Arnold J. Toynbee

[This document is only a draft.]

Since 2001, the importance of
the relation of America to the world
has increased dramatically,
while the nature of that relation
has gone curiously unexamined and undebated by America’s “elite,”
which has been content to, by and large,
accept without question or debate the party line of the neocons.
Perhaps an alternative view may be of interest,
one propounded a half-century ago
by one of mid-twentieth-century’s most prominent historians.

Between 1934 and 1961 the British historian Arnold Toynbee,
in his twelve volume A Study of History,
organized the societies of the world,
from the dawn of civilization to his time,
into approximately twenty “civilizations.”
(The Clash of Civilizations by Samuel Huntington
may be viewed as a supplement,
covering the developments of the last half of the twentieth century.)

The ideas and terms introduced in A Study
seem extraordinarily relevant
to the large-scale, long-term conflict
the United States (and Israel) has stepped into.
It is a real shame that they do not seem to be referred to much these days.

A Study’s last volume, Reconsiderations,
  • summarized the criticism the first ten volumes had received
    and provided responses to that criticism,
    either a defense or a revision of his original work,

  • filled in some gaps,

  • gave some more personal comments on his work and life, and

  • discussed some relations between then-current events
    and the ideas and examples uncovered in his Study.

Here is an excerpt which combines some self-disclosure
with some broader issues.

The words from here on are those of professor Toynbee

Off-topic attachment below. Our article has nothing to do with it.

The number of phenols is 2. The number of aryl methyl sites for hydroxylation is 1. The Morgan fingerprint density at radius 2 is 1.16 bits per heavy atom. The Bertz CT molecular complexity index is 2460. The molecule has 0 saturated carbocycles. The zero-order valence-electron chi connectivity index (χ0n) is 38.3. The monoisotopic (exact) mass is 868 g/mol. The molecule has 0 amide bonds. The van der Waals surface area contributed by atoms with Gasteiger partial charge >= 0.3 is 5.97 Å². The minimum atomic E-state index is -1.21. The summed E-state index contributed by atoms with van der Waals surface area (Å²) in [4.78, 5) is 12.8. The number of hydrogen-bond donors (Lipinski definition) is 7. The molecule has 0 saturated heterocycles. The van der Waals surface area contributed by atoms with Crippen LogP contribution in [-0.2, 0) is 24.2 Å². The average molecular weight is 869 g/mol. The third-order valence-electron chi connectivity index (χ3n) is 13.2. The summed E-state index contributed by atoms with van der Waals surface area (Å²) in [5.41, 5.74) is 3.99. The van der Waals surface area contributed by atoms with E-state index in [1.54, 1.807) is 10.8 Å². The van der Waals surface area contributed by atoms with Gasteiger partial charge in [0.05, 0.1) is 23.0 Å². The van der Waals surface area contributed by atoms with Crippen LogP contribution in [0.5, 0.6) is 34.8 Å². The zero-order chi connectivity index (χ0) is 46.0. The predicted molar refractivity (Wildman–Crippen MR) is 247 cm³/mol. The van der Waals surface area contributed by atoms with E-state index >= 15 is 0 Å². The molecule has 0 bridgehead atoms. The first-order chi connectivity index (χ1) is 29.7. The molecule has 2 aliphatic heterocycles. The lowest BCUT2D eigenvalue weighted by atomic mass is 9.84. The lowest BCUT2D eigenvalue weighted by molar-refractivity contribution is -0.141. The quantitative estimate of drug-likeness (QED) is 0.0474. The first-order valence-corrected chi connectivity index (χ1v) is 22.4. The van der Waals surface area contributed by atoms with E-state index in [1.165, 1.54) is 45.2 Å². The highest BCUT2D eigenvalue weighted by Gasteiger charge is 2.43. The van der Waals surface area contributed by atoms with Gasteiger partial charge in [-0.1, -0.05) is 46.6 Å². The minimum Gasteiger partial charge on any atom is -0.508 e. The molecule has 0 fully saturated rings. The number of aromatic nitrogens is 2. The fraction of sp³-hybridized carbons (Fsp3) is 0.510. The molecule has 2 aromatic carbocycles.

(but internal headings, somewhat ad hoc numbering, emphasis and links
have been added).

Irreverence towards Pretensions to Uniqueness


[pages 623–28]

I will now illustrate my attitude by giving a short catalogue of
pretensions that I reject.

A Chosen People
I reject the pretension to be ‘a Chosen People
in whatever people’s name it is made.

The Jews,
‘the British Israelites’,
the British ‘sahibs’ and Hindu Brahmans in India,
the Japanese,
my fellow Balliol men at Oxford,
my fellow Teutons the German Nazis,
all seem to me to have been chosen by no one except themselves.
And, if that is the truth, it disposes of their claim,
since every human institution, group, and individual
is unique in its estimation.
When Joshua’s and Sampson’s Israelites ask me to acknowledge their uniqueness,
I retort by looking at them through Canaanite and Philistine eyes.
These are, after all,
the eyes through which we should be seeing the Israelites today
if the Books of the Law and the Prophets
had come down to us in the version current in Sidon or Gath
instead of our possessing them, as we do,
only in the version current in Israel and Judah.
As I see it,
the mental dichotomy of mankind into Jews and gentiles, sheep and goats,
is an illusion generated by the universal human malady of self-centredness.
Kipling’s Recessional is eloquent and moving, but
lesser breeds without the law’ is a line in it that makes me smile,